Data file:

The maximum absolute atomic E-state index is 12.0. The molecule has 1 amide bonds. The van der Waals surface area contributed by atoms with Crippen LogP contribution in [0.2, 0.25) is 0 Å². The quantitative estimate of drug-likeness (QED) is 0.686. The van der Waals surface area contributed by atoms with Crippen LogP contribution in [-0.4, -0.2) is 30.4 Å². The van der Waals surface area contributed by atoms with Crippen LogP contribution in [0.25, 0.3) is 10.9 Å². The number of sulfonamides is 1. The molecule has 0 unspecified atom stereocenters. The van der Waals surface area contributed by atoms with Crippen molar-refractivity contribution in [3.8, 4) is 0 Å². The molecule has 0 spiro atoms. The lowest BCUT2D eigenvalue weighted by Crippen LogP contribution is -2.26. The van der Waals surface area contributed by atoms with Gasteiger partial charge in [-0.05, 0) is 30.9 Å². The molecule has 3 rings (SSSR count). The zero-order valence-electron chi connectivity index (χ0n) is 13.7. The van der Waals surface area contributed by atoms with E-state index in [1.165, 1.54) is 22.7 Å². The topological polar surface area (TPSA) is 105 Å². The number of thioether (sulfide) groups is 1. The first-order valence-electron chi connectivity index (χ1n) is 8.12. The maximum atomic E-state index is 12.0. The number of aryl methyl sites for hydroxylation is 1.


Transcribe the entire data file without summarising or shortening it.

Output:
The maximum absolute atomic E-state index is 12.0. The molecule has 1 amide bonds. The van der Waals surface area contributed by atoms with Crippen LogP contribution in [0.2, 0.25) is 0 Å². The quantitative estimate of drug-likeness (QED) is 0.686. The van der Waals surface area contributed by atoms with Crippen LogP contribution in [-0.4, -0.2) is 30.4 Å². The van der Waals surface area contributed by atoms with Crippen LogP contribution in [0.25, 0.3) is 10.9 Å². The number of sulfonamides is 1. The molecule has 0 unspecified atom stereocenters. The van der Waals surface area contributed by atoms with Crippen molar-refractivity contribution in [3.8, 4) is 0 Å². The molecule has 0 spiro atoms. The lowest BCUT2D eigenvalue weighted by Crippen LogP contribution is -2.26. The van der Waals surface area contributed by atoms with Gasteiger partial charge in [-0.05, 0) is 30.9 Å². The molecule has 3 rings (SSSR count). The zero-order valence-electron chi connectivity index (χ0n) is 13.7. The van der Waals surface area contributed by atoms with E-state index in [1.165, 1.54) is 22.7 Å². The topological polar surface area (TPSA) is 105 Å². The number of thioether (sulfide) groups is 1. The first-order valence-electron chi connectivity index (χ1n) is 8.12. The maximum atomic E-state index is 12.0. The number of aryl methyl sites for hydroxylation is 1.